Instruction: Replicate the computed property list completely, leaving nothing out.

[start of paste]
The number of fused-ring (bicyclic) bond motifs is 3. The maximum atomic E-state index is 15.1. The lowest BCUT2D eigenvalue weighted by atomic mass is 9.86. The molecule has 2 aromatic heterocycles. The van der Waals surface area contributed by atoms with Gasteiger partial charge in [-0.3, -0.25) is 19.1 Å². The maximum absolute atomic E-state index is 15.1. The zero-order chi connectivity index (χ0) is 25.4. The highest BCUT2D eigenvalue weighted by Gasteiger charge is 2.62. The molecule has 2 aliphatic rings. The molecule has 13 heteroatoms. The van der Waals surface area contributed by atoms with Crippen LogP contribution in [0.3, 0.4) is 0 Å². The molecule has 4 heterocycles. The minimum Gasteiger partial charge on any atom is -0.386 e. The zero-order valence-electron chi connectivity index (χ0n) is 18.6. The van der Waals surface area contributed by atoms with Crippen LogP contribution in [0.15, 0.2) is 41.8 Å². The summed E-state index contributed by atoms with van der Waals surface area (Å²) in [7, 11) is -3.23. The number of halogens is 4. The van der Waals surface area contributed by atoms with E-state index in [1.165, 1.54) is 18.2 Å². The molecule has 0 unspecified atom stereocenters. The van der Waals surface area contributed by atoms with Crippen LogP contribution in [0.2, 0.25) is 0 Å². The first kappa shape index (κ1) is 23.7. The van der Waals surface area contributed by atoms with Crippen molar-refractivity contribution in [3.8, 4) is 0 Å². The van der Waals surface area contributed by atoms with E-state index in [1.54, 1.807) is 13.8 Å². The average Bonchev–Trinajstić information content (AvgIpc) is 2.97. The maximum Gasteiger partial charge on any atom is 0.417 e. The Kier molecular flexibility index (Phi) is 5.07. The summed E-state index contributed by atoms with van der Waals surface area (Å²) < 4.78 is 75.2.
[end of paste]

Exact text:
The number of fused-ring (bicyclic) bond motifs is 3. The maximum atomic E-state index is 15.1. The lowest BCUT2D eigenvalue weighted by atomic mass is 9.86. The molecule has 2 aromatic heterocycles. The van der Waals surface area contributed by atoms with Gasteiger partial charge in [-0.3, -0.25) is 19.1 Å². The maximum absolute atomic E-state index is 15.1. The zero-order chi connectivity index (χ0) is 25.4. The highest BCUT2D eigenvalue weighted by Gasteiger charge is 2.62. The molecule has 2 aliphatic rings. The molecule has 13 heteroatoms. The van der Waals surface area contributed by atoms with Crippen LogP contribution in [0.3, 0.4) is 0 Å². The molecule has 4 heterocycles. The minimum Gasteiger partial charge on any atom is -0.386 e. The zero-order valence-electron chi connectivity index (χ0n) is 18.6. The van der Waals surface area contributed by atoms with Crippen LogP contribution in [0.15, 0.2) is 41.8 Å². The summed E-state index contributed by atoms with van der Waals surface area (Å²) in [7, 11) is -3.23. The number of halogens is 4. The van der Waals surface area contributed by atoms with E-state index in [1.165, 1.54) is 18.2 Å². The molecule has 0 unspecified atom stereocenters. The van der Waals surface area contributed by atoms with Crippen LogP contribution in [0.2, 0.25) is 0 Å². The first kappa shape index (κ1) is 23.7. The van der Waals surface area contributed by atoms with Crippen molar-refractivity contribution in [3.8, 4) is 0 Å². The van der Waals surface area contributed by atoms with E-state index in [1.54, 1.807) is 13.8 Å². The average Bonchev–Trinajstić information content (AvgIpc) is 2.97. The maximum Gasteiger partial charge on any atom is 0.417 e. The Kier molecular flexibility index (Phi) is 5.07. The summed E-state index contributed by atoms with van der Waals surface area (Å²) < 4.78 is 75.2.